Piercing the tongue has ancient antecedents, but it wasn't until the 1990s and the rise of body-modification culture that tongue piercing became widespread. Piercer Elayne Angel is often credited with popularizing this particular piercing among both men and women. Why a person gets a particular body part pierced is often a personal, idiosyncratic decision, but there are some common reasons and misconceptions that can be addressed.
Enhanced Sexual Pleasure
There's a widespread misconception that the only reason to get a tongue piercing is to improve your ability to give blow jobs, and that therefore any man who gets a tongue piercing must be gay. What's true is that men both gay and straight sometimes get a tongue piercing with enhanced oral stimulation in mind---and many women report that they enjoy the feeling of a man's tongue piercing during cunnilingus very much indeed.
Some men simply enjoy the way a tongue piercing looks and feels in their mouth. Or they may enjoy having a semi-private, semi-public piercing---one that can only be glimpsed in everyday conversation but is easy to show off to the right audience.
Spiritual and Ritual Significance
Certain ancient and tribal cultures pierced their tongue for ritual purposes. Aztec and Mayan art depicts this practice, and a central Australian tribe called the Aranda still perform these piercings to mark the initiation of a shaman. Piercing the tongue or any other part of the body may be done as a way to face fear of pain, to mark a transition in life or to claim and customize your body as your own.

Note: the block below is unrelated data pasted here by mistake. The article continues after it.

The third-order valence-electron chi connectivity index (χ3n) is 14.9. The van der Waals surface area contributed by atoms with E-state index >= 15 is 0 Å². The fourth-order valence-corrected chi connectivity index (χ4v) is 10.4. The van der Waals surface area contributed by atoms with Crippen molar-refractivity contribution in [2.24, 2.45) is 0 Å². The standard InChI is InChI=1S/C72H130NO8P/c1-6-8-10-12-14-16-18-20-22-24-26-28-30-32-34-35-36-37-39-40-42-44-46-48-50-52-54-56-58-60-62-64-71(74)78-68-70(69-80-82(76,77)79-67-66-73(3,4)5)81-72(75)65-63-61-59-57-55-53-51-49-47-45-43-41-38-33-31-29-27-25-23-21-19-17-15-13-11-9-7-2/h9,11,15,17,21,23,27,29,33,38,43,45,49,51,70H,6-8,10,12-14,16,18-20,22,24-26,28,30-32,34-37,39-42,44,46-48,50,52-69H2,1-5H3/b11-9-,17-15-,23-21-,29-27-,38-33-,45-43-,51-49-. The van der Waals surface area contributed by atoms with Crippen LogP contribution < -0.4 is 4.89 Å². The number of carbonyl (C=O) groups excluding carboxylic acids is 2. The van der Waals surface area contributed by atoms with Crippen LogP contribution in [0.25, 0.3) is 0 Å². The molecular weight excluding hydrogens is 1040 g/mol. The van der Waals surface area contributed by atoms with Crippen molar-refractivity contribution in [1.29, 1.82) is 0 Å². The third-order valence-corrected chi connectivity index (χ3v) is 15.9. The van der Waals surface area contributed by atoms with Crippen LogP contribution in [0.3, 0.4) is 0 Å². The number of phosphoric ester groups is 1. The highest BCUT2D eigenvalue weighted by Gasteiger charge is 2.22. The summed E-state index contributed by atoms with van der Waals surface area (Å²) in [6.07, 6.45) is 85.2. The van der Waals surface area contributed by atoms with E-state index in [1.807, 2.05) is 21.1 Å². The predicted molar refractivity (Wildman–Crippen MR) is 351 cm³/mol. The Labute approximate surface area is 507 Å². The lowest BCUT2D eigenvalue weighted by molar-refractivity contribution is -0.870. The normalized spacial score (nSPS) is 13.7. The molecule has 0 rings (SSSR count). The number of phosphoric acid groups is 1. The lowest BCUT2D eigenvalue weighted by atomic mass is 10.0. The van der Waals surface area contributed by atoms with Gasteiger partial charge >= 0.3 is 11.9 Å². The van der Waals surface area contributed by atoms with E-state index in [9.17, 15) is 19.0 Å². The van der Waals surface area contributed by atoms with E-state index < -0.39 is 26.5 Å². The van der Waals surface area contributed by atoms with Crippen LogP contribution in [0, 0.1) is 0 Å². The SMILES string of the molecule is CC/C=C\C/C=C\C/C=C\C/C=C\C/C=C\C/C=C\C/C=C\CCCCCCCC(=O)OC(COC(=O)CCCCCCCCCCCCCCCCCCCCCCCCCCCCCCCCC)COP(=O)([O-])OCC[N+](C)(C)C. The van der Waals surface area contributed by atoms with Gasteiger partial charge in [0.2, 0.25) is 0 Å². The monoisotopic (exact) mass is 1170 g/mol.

Body piercings should never be considered temporary---they are permanent body modifications that often leave scars, marks or other alterations to the body. That said, tongue piercings are among the easiest piercings to "retire." Once the jewelry is removed, the hole will close up quickly. A mark may or may not be left behind.
As popular as tongue piercings are, they do carry some risk. Aside from the risk of infection that comes with all piercings (particularly oral piercings), tongue piercings are known to cause significant wear on tooth enamel, especially if the bearer "plays" with the jewelry by running it against the back of his teeth. Teeth can even crack eventually because of this habit. Tongue piercings may also contribute to receding gums, if the piercing is pushed repeatedly against the front teeth. Many dentists actively discourage tongue piercings for this reason.